The Colwood Fire Department is looking at a savings of roughly $1,500 a year in energy costs thanks the hard work of one individual.
Joanne Topping, the emergency services support co-ordinator at Colwood Fire Rescue, doesn’t have a lot – if any – free time in her day. But that didn’t stop her from trying to find ways to make the fire hall more efficient. While she turns lights and computers off behind others, setting her sights on even bigger cost saving measures has started to add up in savings for the city.
“I’ve managed to cut my bill at home quite significantly,” she said. “If you can do it at home, you can do it here … We forget about the obvious.”
After looking at the hall’s hydro bills, paired with the high replacement costs of T12 florescent lamps, and after receiving a cold call from a B.C. Hydro representative, Topping decided something had to be done.
“There’s people that will do the legwork for you, you just have to initiate the process,” she said. Working with a Hydro staffer who also recommended a number of contractors, she helped the hall lower its energy costs through the replacement of more than 60 halogen light bulbs and a dozen T12 florescent lamps with LED bulbs.
While the fire hall was renovated roughly 10 years ago, there are still areas that could use updating, she noted. “We still have the old half of the building.” That section has sometimes been overlooked and Topping said a few fixtures still need to be replaced. Most of those are on the exterior of the building, or in the museum. “I hope to maybe do some of that replacement on our own,” she said, pointing a further cost-saving measure.
A number of lights at the fire hall are motion-activated or on timers, although some have to be left on to help facilitate volunteers coming and going at all hours of the day.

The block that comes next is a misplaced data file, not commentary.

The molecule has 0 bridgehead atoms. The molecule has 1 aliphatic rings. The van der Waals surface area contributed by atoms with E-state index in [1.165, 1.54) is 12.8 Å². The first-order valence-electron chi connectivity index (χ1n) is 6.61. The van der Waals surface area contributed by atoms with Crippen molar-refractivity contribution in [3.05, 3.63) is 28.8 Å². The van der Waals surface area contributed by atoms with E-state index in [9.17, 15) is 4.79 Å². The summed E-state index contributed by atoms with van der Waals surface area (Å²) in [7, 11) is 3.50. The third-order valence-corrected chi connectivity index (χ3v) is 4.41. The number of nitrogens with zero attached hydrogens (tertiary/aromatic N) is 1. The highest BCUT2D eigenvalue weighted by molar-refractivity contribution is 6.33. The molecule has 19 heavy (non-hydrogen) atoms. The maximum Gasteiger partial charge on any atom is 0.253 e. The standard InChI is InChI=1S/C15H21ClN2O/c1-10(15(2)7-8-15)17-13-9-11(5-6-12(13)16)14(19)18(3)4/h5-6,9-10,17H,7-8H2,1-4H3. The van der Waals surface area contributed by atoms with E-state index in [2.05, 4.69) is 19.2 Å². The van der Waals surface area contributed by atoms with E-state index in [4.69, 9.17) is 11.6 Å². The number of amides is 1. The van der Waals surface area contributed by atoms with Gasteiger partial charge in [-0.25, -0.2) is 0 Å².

It’s especially important that those lights are as energy efficient as possible, she said, adding that even small measures, such as replacing some of the T12 florescent lamps with T8s, has made a difference.
Colwood Coun. Cynthia Day, chair of the City’s protective services committee, said, “it’s interesting … it’s just that common-sense approach.” The steps Topping has taken are “all things that many of us would do in our daily lives, but don’t look at in a big workplace.”
In this case, Day said, all of the work Topping did allowed the fire department to move straight into a plan of action. “When Joanne and others take that leadership step and are recognized for it, they energize others to take those steps. The firehall has been a great leader in that way.”
Day’s hope is that others will follow the department’s lead to make their own businesses and workplaces more energy efficient. “The whole city has been working towards that … It really takes those individuals that own it.”
Topping noted that thanks to the hard work of firefighter Scott Abrahamson and many others, Colwood Fire Rescue received gold certification in the Vancouver Island Green Business Certification Program in 2014. Last year they were only one criteria area short of achieving the top-rated “green” certification.
“These kinds of initiatives are always ongoing,” she said. “We are very aware of that here and that’s thanks to the City.”